Our Chicago business litigation lawyers were interested in a recent decision from the First District Court of Appeal. Carpenter et al. v. Exelon Enterprises Company, No. 1-09-1222 (Ill. 1st March 18, 2010) posed a certified question to the court: Does the three-year statute of limitations established by the Illinois Securities Law apply to a claim that a majority shareholder breached its fiduciary duty to minority shareholders? In this case, the First decided that it does not, allowing Timothy Carpenter and seven co-plaintiffs to pursue a claim under a more generous five-year statute of limitations under the Illinois Code of Civil Procedure. Their victory in this interlocutory appeal allows them to continue their claim at the trial court level.
The plaintiffs all held minority shares of InfraSource, Inc., a Delaware corporation. The majority shareholder at 97% was Exelon, a Pennsylvania corporation. In 2003, Exelon created a new company for the purpose of divesting its interest in InfraSource, which allowed it to merge InfraSource with the new company. The resulting corporation sold some of its (formerly InfraSource’s) assets and business units to Exelon and others to GFI Energy Ventures, an independent third party. InfraSource would continue as a company, but the former minority shareholders were paid a pro-rated share of the proceeds. In 2007, the plaintiffs sued Exelon, alleging that it abused its power as majority shareholder. They accused Exelon of structuring the transaction in a way that did not adequately compensate them for the market value of their shares.
A second amended complaint said Exelon sold itself the InfraSource assets at an artificially low price and awarded itself preferred stock. It alleged causes of action for breach of fiduciary duty, civil conspiracy, and, against Exelon’s parent company, aiding and abetting those actions. Exelon moved to dismiss the second complaint based on the three-year statute of limitations in the Illinois Securities Law. The trial court denied this, finding that the five-year statute of limitations applied. However, it stayed further proceedings until the instant interlocutory appeal had been decided, answering the question of which statute of limitations is correct.
The First District started its analysis by examining the statue of limitations portion of the Illinois Securities Law. That language says plaintiffs have three years from the date of the relevant sale to bring claims under the Act, or on matters for which the Act grants relief. Plaintiffs specifically stated their claim under Delaware law in order to distance themselves from this statute of limitations, but Exelon argued that the statute still applies under the language allowing its use for matters for which the Act grants relief, and cited two cases in support. The plaintiffs countered that Illinois courts found that because the Act is modeled after federal securities laws, courts should look at how those laws are interpreted for guidance in interpreting the Act. Tirapelli v. Advanced Equities, Inc., 351 Ill. App. 3d 450, 455 (2004).
The First rejected both lines of case law, saying that the decision “actually depends on the resolution of a straightforward and fundamental question of statutory construction.” The relevant portion of the Illinois Securities Law gives any party in interest the right to bring legal action to enforce compliance or stop a violation. Exelon relies on that language to place the plaintiffs’ complaint under the Act, the court wrote, but incorrectly. When the Legislature added this language to the Act, it explicitly said it was trying to give Illinois security holders the right to stop illegal acts. It included the right to sue for rescission, the court said, but only to enforce the remedy the law provides. In fact, Guy v. Duff & Phelps, Inc., 628 F. Supp. 252 (N.D. Ill. 1985) explicitly examined whether the law gives a retrospective right of rescission to securities sellers and concluded that it should not be interpreted that way.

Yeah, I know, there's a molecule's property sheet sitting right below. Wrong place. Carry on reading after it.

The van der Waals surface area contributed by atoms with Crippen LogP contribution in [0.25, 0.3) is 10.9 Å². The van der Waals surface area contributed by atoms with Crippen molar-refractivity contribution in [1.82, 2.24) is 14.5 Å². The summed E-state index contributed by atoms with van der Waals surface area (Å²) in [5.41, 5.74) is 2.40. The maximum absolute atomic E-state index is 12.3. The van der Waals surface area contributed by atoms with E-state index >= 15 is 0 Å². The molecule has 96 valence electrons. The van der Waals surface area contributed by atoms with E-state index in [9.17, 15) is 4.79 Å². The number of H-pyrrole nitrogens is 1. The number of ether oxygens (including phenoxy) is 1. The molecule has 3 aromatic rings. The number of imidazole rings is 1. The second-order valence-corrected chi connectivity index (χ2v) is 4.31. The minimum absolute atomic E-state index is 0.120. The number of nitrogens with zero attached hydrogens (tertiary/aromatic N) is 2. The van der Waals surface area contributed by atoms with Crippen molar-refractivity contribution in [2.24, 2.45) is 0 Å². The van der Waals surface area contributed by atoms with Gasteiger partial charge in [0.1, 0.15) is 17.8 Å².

The First agreed, saying another reading would make other sections of the law irrelevant. It then dismissed arguments based on the Seventh Circuit’s finding in Klein v. George G. Kerasotes Corp., 500 F.3d 669 (7th Cir. 2007), saying the arguments that led to its contradictory conclusion did not apply, for all of the reasons discussed above. Because there is no retrospective right of rescission in the Act, the First said, the plaintiffs are not seeking relief on any matter for which the Act grants relief. Nor, as noted earlier, are they seeking relief under the Act itself. For that reason, the three-year statute of limitations provided by the Act does not apply, the court concluded. It answered the certified question posed by the trial court in the negative, essentially upholding that court’s decision, and remanded it for further proceedings.
Based in Chicago and Oak Brook, Ill., DiTommaso-Lubin focuses on business litigation. Our clients are both plaintiffs and defendants in shareholder disputes, involved in businesses of all sizes. Our Naperville shareholder litigation attorneys and Chicago business law lawyers have more than two decades of experience in business litigation and have won favorable verdicts in many high-stakes cases. We can quickly identify the complicated legal issues behind a dispute and build a case that puts you in a position of strength in negotiations, at trial or in alternative dispute resolution. In all cases, our goal is to resolve our clients’ legal issues with as little time and expense as possible. If your business is entangled in litigation and you’re looking for experienced, effective legal representation, you should call our Elgin business dispute lawyers and Chicago trademark lawyers to discuss specifics of your case. For a consultation, call us at 1-877-990-4990 or send us an email through our website.